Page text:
Nick Garramone manages and works closely with all facets of NCC's research department to advance information and methods that further sales efforts on the Spot Cable and advanced advertising platforms. The eBusiness platform has led the move from a paper-intensive business to an electronic process, allowing NCC personnel, agencies, and cable operators to manage their national spot cable business online. Garramone came to NCC in January 2000 as director of Internet business applications. He was promoted to his current position in March 2007. Prior to NCC, he served as Gannett Television’s director of Internet technologies. Garramone recently spoke with Local Cable Ad Sales. An edited transcript follows:
Q: Why is it important to have an industry-wide standard framework for posting local cable television?
A: NCC and our affiliates wanted to ensure that the audiences our advertising customers buy and pay for are measured in a reliable, consistent fashion. By working with the AAAA Local TV committee on this issue, we overcame many of the hurdles and limitations of the current measurement systems used to capture television viewing for most of the country. In fact, the new guidelines are based on much of the research and recommendations from Nielsen.
Q: What will it do for local cable advertising sales?
A: Local, regional and national ad sales continue to grow, and this new process will help the buying community commit to increasing investments with greater security.
Q: How difficult was it to create the guidelines and why weren't they created before?
A: NCC and the MSO’s have been posting buys for advertisers for years, using various models, so a framework more-or-less existed. Coming up with industry-wide standards took some time. The CAB’s Ira Sussman gathered the COLCAM committee [ocal cable research committee] and we worked through all the elements with them, as well as with the members of the AAAA Local TV committee and cable executives. Once we got rolling it was very straightforward getting the guidelines finalized.
Q: What kind of research information do advertising agencies look for these days?
A: Advertisers are looking to identify where their best customer prospects are, what media they consume, and how to reach them most effectively
Q: How is
filling those needs?
A: NCC has developed a suite of innovative and sophisticated tools called SMART Buy and SMART Plan to meet advertisers’ needs. We subscribe to a number of media data sources [Nielsen, MRI and Scarborough], industry sources [Polk] and other market research [Census, PRIZM]. We combine the data with powerful industry tools and custom analytical technologies to provide our agencies and their advertisers with an analysis of where their potential customers are and the best networks, programs and on- demand products to reach them in every US Market.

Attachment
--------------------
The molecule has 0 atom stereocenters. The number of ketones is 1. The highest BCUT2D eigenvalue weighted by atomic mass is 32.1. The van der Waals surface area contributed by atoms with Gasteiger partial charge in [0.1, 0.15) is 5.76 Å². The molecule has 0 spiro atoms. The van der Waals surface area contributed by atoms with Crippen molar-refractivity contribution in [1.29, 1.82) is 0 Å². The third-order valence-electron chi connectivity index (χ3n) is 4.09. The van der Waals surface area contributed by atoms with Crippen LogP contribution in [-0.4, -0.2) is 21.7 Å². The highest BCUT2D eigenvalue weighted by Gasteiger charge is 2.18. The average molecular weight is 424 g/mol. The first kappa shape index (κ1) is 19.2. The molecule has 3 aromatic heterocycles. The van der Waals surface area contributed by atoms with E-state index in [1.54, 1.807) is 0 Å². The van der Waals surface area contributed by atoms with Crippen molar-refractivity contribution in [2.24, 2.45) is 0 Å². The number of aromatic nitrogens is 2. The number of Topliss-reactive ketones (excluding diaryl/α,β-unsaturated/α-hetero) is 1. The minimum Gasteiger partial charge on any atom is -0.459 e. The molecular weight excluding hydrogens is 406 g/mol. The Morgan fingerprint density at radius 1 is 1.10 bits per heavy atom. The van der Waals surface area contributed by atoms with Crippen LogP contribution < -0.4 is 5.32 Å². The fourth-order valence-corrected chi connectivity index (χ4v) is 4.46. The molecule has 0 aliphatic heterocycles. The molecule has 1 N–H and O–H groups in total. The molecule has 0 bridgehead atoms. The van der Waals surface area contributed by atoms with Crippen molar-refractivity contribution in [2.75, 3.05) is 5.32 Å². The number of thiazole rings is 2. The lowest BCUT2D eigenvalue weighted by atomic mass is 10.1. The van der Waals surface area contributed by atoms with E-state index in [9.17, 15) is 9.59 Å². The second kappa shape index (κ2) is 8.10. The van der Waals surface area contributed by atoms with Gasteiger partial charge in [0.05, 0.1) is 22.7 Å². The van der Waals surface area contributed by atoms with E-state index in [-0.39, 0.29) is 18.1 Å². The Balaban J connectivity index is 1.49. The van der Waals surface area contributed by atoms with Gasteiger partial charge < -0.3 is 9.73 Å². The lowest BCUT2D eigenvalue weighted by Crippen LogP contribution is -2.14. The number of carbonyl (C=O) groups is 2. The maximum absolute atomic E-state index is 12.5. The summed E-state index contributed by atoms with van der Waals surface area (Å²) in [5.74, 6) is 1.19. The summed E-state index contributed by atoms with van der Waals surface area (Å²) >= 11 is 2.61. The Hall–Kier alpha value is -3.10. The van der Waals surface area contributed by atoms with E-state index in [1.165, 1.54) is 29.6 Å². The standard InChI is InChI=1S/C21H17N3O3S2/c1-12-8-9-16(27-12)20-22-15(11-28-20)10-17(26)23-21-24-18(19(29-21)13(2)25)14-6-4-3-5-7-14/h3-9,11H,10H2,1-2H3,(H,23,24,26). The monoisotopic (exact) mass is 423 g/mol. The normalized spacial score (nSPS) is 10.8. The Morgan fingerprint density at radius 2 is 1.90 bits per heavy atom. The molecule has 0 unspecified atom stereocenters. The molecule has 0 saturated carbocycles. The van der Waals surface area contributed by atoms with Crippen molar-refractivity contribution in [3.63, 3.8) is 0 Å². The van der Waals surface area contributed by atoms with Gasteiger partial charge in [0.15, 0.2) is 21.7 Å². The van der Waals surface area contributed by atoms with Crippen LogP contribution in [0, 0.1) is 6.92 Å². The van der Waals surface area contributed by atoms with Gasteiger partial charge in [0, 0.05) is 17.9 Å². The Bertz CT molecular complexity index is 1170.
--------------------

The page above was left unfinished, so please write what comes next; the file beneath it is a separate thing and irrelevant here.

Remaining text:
Q: Cable network TV is among the segments expected to exceed the overall market average with a projected 5% increase in ad sales compared to last year, according to a recent report from TNS. The top gainer, as in 2007, is expected to be Internet ad spending. How can cable operators take advantage of that?
A: There are a number of advanced advertising opportunities that NCC and the cable operators offer. These include VOD long-form, interactive advertising, polling, requests for information [RFI], digital classifieds and local Internet sites. All of these remarkable new platforms deliver powerful consumer engagement.
Q: What's the most difficult aspect of the business these days as it relates to your areas of expertise?
A: The biggest challenge, and greatest opportunity, involves all the data that we now have available to us. It requires us to be both more analytical and technical in providing our agencies and advertisers with solutions to their marketing needs.
Q: What takes up the bulk of your time these days?
A: Most of my time is spent collaborating with a wide variety of internal and external groups in coming up with creative and powerful solutions that meet the needs of our advertisers.
Q: How has the ad sales business changed since you first started in the industry?
A: Since starting in the business 18 years ago, the industry has used technology and research information in a more sophisticated way. NCC and the cable operators have been on the forefront of these innovations.
Q: Is the
's ePort basically the same thing
has been doing for years? Why did it take the broadcasters so long to put something like that together?
A: On the surface, it’s appears to be the same thing, but on further inspection ePort is limited in its scope and scale compared to the NCC eBusiness suite.
There are two reasons that it took the broadcasters so long to get focused on the problem. First, the local station industry had been doing things the same way for decades…inertia… and didn’t, until recently, feel a compelling reason to change things. Second, stations, station groups and rep firms couldn’t get together on the issue. The broadcast industry has not been accustomed to working collaboratively to solve the agency customers’ problems. With their business slacking off for the last 10 years, however, they finally are attempting to do something about it.
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